Saturday, 14 February 2009

Economic Theory For The Day


As there are a lot of theories being brought into play to explain what has been happening, it is time to develop some new, well, nearly new, thinking on issues of political economy. In the 1950’s the hot money academically was on Keynes ideas versus Marxism-Leninism, both of which gave me problems then as a Late Victorian Radical. Marxism-Leninism could not and it was found, did not work, and it all ended in a collection of ruthless oligarchs. Keynsian ideas sounded nice, and they were intellectually. The trouble was the real world and especially politicians. To operate his ideas you needed to make the right decisions; however politically difficult, and at the right time. You also needed reliable statistics, and as we know politicians in government hate the statistics they have to deal with to be reliable or to be unwelcome.

So I have developed my Flying Pig theory of economic history. The German name, Das Fliegen-Schwein is to make it sound more convincing academically and to the unlettered media. It suggests that is in each generation or historical period a government has it most cherished prestige, aggressive, or politically popular ideas that it sells hard, builds its policies and structures around, and they intend to last forever. There are far too many to list. In the UK we have had our share, notably the British Empire. In Europe Napoleon did his best but ran out of men. In Germany the Third Reich was supposed to be good for a thousand years. There was a Holy Roman Empire, and an Ottoman Empire, all gone. More recently there used to be The American Dream. In the Middle Ages if a war lord gave all his loot to the church then he went to heaven. In 1425 the Chinese Emperor cut off contact from the rest of the world in order for his power to be absolute for all time. That did not last too long either.

In financial terms the UK started off in 1945 a fixed exchange rate, based on the 1926 figures, in order to maintain its position as a world power (using American money). That failed almost within months, so the fixed rate went to a lower figure. This lasted until 1966 doing untold economic damage until we crashed out to a lower figure. That then held until the mid 1970’s when at last that Flying Pig was grounded, and in the 1980’s Mrs. Thatcher managed to persuade people that another Flying Pig, subsidising defunct 19th Century industries at the expense of everything else was no longer feasible. Unluckily the cure for this, associated with similar ideas in the United States of America, eventually launched a flock of Flying Pigs.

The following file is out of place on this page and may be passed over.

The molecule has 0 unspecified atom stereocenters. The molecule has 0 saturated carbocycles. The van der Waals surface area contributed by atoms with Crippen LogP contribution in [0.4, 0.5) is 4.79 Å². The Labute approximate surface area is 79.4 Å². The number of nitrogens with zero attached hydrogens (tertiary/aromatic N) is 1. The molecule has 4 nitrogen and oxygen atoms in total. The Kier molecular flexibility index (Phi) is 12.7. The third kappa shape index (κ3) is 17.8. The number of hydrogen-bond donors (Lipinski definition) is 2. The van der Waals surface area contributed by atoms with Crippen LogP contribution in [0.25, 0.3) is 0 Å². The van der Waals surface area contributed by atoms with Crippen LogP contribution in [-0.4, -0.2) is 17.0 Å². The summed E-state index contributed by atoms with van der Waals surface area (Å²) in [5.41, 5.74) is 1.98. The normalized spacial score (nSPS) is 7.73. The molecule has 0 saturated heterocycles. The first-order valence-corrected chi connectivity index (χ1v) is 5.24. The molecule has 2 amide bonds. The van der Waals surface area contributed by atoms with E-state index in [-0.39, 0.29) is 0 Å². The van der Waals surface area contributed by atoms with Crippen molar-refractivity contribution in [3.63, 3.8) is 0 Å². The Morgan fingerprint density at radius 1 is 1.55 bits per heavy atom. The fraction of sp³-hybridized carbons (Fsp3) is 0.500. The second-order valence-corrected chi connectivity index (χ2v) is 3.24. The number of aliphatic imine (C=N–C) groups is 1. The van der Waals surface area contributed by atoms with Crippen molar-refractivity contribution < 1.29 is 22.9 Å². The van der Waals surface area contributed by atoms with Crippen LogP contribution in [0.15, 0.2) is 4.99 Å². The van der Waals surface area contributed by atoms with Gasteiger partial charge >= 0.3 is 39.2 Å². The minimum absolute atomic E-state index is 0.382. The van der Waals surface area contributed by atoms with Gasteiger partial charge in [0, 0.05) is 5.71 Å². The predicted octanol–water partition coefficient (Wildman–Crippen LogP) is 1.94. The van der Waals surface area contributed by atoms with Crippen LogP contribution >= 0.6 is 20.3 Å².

Amongst these flights of fancy in the UK, was the notion of trusting money merchants, who as non-tax paying “Non Doms” and High Net Worth Individuals with their wealth, albeit sent away to tax havens, most of which were linked to the UK to create a huge financial services sector that was the equivalent of taking in each others washing. This propped up a London property market which deformed the economy and created a national bubble, exported world wide. But the government were never in control of this, so it fell to ground in its own good time, and it will not be a soft landing. There was debt creation, churning the Gross Domestic Product figures higher and higher with government and personal debt. To keep the employment figures respectable public expenditure was vastly expanded beyond income. Another Flying Pig is the pension entitlements of public sector workers that can only be maintained if the other Flying Pigs remain airborne.

To return to the 1950’s there were other branches of economic theory on offer related to this or that. One was a disregarded attachment to classical economics that morphed in America to monetarism. There was the Austrian school, now showing a welcome return. Another was corporatism, a hangover from the early communitarian/temperance movements, and another was Welfare Economics. This was not as its name may suggest. It required a hard analysis of what exactly we were doing and what it was supposed to be for in real terms rather than money or other terms. It was a difficult area, and also relied less on mathematics than a real appreciation of what was happening on the ground. This seems now to be running in another form in the Eco movement. But the idea of trying to establish what living in the real world nvolved and how to stay stable was anathema to the politicians and the media.

If you want to try your hand at some proto Welfare Economics try Shopping Trolley analysis when idling your time away at the check-outs. How many of the goods in peoples trolleys do they actually ”need”, not want, not marketed, or the rest, but need in the strictest sense of the word? For example, some essential unpackaged foods, and not much else.

Another is the motorway test. If you want to increase economic growth simply persuade people to make lots of unnecessary journeys around motorways rather than saving, and build huge centres for them to visit that are full of useless tat for them to spend money that has been borrowed to buy it, so creating additional monetary flows in interest payments.

Such an idea would be absolutely crazy wouldn’t it? But it one of the Flying Pigs we have been worshipping for the last couple of decades, and now it is dead, the only solution the Government can think of is to try to resuscitate it, and try to catapult it airborne before the next election.

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